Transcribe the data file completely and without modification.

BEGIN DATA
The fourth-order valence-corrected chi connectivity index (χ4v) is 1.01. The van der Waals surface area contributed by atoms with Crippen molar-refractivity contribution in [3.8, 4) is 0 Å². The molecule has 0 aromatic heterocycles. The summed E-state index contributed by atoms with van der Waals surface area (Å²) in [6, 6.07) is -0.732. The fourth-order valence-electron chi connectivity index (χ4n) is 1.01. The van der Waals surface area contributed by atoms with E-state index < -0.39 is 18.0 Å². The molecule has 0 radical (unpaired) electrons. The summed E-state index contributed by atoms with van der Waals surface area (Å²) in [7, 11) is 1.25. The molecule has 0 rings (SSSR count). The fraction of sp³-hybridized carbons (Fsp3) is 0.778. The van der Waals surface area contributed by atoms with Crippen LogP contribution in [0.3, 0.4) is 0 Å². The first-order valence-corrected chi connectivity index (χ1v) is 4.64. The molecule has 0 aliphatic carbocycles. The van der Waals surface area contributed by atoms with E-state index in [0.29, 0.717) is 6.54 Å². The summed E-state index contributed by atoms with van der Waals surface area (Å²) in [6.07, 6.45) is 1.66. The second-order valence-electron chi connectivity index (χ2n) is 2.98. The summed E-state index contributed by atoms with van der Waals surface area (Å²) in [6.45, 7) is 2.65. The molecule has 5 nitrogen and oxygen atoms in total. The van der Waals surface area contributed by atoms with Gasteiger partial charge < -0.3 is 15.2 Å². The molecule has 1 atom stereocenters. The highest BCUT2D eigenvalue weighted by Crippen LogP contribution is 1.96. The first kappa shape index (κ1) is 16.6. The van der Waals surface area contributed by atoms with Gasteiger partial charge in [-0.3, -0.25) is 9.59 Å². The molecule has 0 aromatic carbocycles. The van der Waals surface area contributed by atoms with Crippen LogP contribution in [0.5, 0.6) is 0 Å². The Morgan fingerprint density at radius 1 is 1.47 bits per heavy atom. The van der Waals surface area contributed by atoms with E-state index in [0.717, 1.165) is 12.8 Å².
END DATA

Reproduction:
The fourth-order valence-corrected chi connectivity index (χ4v) is 1.01. The van der Waals surface area contributed by atoms with Crippen molar-refractivity contribution in [3.8, 4) is 0 Å². The molecule has 0 aromatic heterocycles. The summed E-state index contributed by atoms with van der Waals surface area (Å²) in [6, 6.07) is -0.732. The fourth-order valence-electron chi connectivity index (χ4n) is 1.01. The van der Waals surface area contributed by atoms with E-state index < -0.39 is 18.0 Å². The molecule has 0 radical (unpaired) electrons. The summed E-state index contributed by atoms with van der Waals surface area (Å²) in [7, 11) is 1.25. The molecule has 0 rings (SSSR count). The fraction of sp³-hybridized carbons (Fsp3) is 0.778. The van der Waals surface area contributed by atoms with Crippen LogP contribution in [0.3, 0.4) is 0 Å². The first-order valence-corrected chi connectivity index (χ1v) is 4.64. The molecule has 0 aliphatic carbocycles. The van der Waals surface area contributed by atoms with E-state index in [0.29, 0.717) is 6.54 Å². The summed E-state index contributed by atoms with van der Waals surface area (Å²) in [6.07, 6.45) is 1.66. The second-order valence-electron chi connectivity index (χ2n) is 2.98. The summed E-state index contributed by atoms with van der Waals surface area (Å²) in [6.45, 7) is 2.65. The molecule has 5 nitrogen and oxygen atoms in total. The van der Waals surface area contributed by atoms with Gasteiger partial charge < -0.3 is 15.2 Å². The molecule has 1 atom stereocenters. The highest BCUT2D eigenvalue weighted by Crippen LogP contribution is 1.96. The first kappa shape index (κ1) is 16.6. The van der Waals surface area contributed by atoms with Gasteiger partial charge in [-0.3, -0.25) is 9.59 Å². The molecule has 0 aromatic carbocycles. The van der Waals surface area contributed by atoms with Crippen LogP contribution in [0.5, 0.6) is 0 Å². The Morgan fingerprint density at radius 1 is 1.47 bits per heavy atom. The van der Waals surface area contributed by atoms with E-state index in [0.717, 1.165) is 12.8 Å².